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'This is a life-changing event,' NICU parents having to choose which one stays in hospital to visit their baby

Gerrick Hilliard is a new dad. Giana was born last week but because she was premature she needs to stay in the hospital.

GREENSBORO, N.C. — Giana Grace is the newest addition to the Hilliard family. The beautiful baby girl is the first child of Gerrick and Brittany, “It was surreal, I got to cut the umbilical cord, she is amazing,” said Gerrick Hilliard.

The tiny bundle of joy is just that tiny, born three weeks early Giana weighed only 3 pounds and 13 ounces at birth, “Healthy but tiny,” said Hilliard.

Giana was not due for another three weeks but while the couple was heading home to Virginia after visiting family in Charlotte Brittany didn’t feel well. The couple drove to the nearest hospital in Greensboro, “They (Cone Health) decided not to take the baby out but to monitor her,” said Hilliard.

Brittany was admitted and would give birth five days later to Giana. When Brittany was initially admitted patients were allowed, two permanent visitors. The policy would change during those five days and only Gerrick could be with Britany during the birth, “It was frustrating because her mom had been there,” said Hilliard.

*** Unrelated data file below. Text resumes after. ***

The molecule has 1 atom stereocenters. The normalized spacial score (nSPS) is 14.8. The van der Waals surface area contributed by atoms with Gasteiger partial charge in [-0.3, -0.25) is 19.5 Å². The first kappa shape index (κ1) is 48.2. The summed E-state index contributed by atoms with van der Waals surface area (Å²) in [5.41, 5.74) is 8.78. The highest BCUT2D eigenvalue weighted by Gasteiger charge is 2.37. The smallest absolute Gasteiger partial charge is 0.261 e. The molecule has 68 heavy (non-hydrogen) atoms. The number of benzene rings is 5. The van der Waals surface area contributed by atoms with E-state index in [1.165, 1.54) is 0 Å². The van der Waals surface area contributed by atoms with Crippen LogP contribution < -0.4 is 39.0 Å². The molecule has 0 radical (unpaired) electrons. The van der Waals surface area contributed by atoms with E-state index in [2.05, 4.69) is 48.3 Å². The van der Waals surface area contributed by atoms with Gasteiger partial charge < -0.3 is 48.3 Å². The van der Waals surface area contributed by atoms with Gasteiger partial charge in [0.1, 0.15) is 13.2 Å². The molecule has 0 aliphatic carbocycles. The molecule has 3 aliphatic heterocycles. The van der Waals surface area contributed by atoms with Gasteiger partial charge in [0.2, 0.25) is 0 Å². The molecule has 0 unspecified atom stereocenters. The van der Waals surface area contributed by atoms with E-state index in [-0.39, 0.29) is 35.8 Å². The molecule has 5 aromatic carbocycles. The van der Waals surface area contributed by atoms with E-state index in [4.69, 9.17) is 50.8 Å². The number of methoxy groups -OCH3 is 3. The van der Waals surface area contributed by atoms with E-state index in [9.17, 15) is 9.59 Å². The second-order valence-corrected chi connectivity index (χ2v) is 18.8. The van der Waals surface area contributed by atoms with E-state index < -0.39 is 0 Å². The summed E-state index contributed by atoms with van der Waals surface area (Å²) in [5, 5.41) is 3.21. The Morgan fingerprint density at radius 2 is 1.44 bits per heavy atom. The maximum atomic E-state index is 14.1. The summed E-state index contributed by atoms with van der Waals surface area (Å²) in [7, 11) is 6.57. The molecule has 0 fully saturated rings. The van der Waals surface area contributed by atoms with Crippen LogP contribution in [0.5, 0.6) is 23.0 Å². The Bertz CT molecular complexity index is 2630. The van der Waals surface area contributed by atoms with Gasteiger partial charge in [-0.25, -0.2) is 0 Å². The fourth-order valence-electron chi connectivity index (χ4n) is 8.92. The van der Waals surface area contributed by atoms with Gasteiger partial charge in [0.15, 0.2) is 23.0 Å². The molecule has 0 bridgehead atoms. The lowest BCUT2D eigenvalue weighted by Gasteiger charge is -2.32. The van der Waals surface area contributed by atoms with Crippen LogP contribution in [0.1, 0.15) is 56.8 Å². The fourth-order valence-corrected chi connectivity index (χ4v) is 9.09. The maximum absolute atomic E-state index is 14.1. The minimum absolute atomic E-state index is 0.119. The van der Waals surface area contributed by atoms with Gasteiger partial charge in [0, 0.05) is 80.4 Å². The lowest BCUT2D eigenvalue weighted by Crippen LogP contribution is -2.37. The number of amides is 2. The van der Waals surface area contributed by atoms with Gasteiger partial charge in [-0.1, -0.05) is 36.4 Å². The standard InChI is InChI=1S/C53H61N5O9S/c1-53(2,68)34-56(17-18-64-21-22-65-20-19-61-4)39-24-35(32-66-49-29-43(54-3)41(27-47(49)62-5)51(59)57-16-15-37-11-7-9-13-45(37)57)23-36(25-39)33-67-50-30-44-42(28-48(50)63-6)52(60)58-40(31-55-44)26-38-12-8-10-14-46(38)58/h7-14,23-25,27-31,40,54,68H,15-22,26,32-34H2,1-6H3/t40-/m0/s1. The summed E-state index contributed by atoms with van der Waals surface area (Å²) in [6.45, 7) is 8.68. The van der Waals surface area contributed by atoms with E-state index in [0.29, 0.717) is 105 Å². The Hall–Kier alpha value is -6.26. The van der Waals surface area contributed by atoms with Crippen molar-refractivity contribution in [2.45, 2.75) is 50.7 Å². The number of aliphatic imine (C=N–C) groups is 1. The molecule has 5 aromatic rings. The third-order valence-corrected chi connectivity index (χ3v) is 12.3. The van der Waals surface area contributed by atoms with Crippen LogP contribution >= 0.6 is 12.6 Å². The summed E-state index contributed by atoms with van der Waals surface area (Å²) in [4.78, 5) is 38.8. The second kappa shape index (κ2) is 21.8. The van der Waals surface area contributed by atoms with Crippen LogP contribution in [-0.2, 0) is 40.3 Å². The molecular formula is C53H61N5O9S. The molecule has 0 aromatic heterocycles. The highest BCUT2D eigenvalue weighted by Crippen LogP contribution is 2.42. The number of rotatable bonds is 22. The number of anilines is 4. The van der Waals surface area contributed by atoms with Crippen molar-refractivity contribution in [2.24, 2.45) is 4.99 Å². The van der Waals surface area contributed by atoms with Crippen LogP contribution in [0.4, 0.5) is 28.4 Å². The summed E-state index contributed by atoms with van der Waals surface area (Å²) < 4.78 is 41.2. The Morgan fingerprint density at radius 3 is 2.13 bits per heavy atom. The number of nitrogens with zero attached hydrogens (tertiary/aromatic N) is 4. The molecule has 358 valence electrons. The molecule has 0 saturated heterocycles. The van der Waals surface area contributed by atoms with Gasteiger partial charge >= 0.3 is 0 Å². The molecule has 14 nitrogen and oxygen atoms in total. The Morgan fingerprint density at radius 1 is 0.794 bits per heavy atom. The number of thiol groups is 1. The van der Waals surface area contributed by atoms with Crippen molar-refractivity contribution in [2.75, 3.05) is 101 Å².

Once Giana was born, she was moved to the NICU at Cone Health while doctors and nurses monitored her. At that point, Gerrick and Brittany were both allowed to be there but on March 30, the policy changed again, “We talked to the nurses, but their hands were tied,” said Hilliard.

The new policy only allowed one visitor per patient so Gerrick decided it best for Brittany to stay and have him leave, “This is a life-changing event and to not be there, is disheartening,” said Hilliard.

A nearby hotel is where Gerrick spends most of his time these days. He works inside the room and will often Facetime Brittany and Giana, “I just miss them,” said Hilliard.

It’s certainly not the ideal situation and while part of Gerrick understands why the hospital is only allowing one visitor the other part is a dad, “Systematically it makes sense, we are in a pandemic, but it’s frustrating,” said Hilliard.

The policy at Cone Health mirrors many hospitals around the state and the country. Medical facilities are swamped with coronavirus patients and directors are trying to make sure other patients or visitors don’t get infected or bring it inside the hospital.


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